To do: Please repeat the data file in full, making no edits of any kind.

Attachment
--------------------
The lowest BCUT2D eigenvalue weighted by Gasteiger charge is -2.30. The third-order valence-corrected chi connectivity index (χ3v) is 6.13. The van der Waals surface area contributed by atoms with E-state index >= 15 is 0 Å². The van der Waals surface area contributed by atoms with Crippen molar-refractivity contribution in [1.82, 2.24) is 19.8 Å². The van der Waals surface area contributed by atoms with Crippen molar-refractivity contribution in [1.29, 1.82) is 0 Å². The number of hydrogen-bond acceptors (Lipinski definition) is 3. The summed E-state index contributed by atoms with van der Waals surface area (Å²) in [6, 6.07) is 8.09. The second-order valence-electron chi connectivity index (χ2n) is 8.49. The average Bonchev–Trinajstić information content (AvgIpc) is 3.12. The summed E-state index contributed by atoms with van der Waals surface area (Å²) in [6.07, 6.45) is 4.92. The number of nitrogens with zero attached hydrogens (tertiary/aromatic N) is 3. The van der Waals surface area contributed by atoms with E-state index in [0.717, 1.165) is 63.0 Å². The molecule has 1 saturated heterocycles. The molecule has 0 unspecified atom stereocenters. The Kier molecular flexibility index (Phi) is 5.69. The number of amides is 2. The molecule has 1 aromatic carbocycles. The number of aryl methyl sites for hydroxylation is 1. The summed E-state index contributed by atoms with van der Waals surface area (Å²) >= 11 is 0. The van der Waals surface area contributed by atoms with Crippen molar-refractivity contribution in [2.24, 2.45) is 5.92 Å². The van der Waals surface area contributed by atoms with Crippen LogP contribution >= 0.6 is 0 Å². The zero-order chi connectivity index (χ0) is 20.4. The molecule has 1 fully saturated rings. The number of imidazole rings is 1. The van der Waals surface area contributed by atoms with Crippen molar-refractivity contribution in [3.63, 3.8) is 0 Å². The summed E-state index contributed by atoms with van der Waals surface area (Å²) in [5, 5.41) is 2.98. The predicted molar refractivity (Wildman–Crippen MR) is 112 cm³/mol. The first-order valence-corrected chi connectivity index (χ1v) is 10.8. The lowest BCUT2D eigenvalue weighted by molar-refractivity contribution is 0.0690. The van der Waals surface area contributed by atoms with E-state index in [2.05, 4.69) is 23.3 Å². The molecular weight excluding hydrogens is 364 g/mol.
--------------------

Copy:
The lowest BCUT2D eigenvalue weighted by Gasteiger charge is -2.30. The third-order valence-corrected chi connectivity index (χ3v) is 6.13. The van der Waals surface area contributed by atoms with E-state index >= 15 is 0 Å². The van der Waals surface area contributed by atoms with Crippen molar-refractivity contribution in [1.82, 2.24) is 19.8 Å². The van der Waals surface area contributed by atoms with Crippen molar-refractivity contribution in [1.29, 1.82) is 0 Å². The number of hydrogen-bond acceptors (Lipinski definition) is 3. The summed E-state index contributed by atoms with van der Waals surface area (Å²) in [6, 6.07) is 8.09. The second-order valence-electron chi connectivity index (χ2n) is 8.49. The average Bonchev–Trinajstić information content (AvgIpc) is 3.12. The summed E-state index contributed by atoms with van der Waals surface area (Å²) in [6.07, 6.45) is 4.92. The number of nitrogens with zero attached hydrogens (tertiary/aromatic N) is 3. The van der Waals surface area contributed by atoms with E-state index in [0.717, 1.165) is 63.0 Å². The molecule has 1 saturated heterocycles. The molecule has 0 unspecified atom stereocenters. The Kier molecular flexibility index (Phi) is 5.69. The number of amides is 2. The molecule has 1 aromatic carbocycles. The number of aryl methyl sites for hydroxylation is 1. The summed E-state index contributed by atoms with van der Waals surface area (Å²) >= 11 is 0. The van der Waals surface area contributed by atoms with Crippen molar-refractivity contribution in [2.24, 2.45) is 5.92 Å². The van der Waals surface area contributed by atoms with Crippen LogP contribution >= 0.6 is 0 Å². The zero-order chi connectivity index (χ0) is 20.4. The molecule has 1 fully saturated rings. The number of imidazole rings is 1. The van der Waals surface area contributed by atoms with Crippen molar-refractivity contribution in [3.63, 3.8) is 0 Å². The summed E-state index contributed by atoms with van der Waals surface area (Å²) in [5, 5.41) is 2.98. The predicted molar refractivity (Wildman–Crippen MR) is 112 cm³/mol. The first-order valence-corrected chi connectivity index (χ1v) is 10.8. The lowest BCUT2D eigenvalue weighted by molar-refractivity contribution is 0.0690. The van der Waals surface area contributed by atoms with E-state index in [2.05, 4.69) is 23.3 Å². The molecular weight excluding hydrogens is 364 g/mol.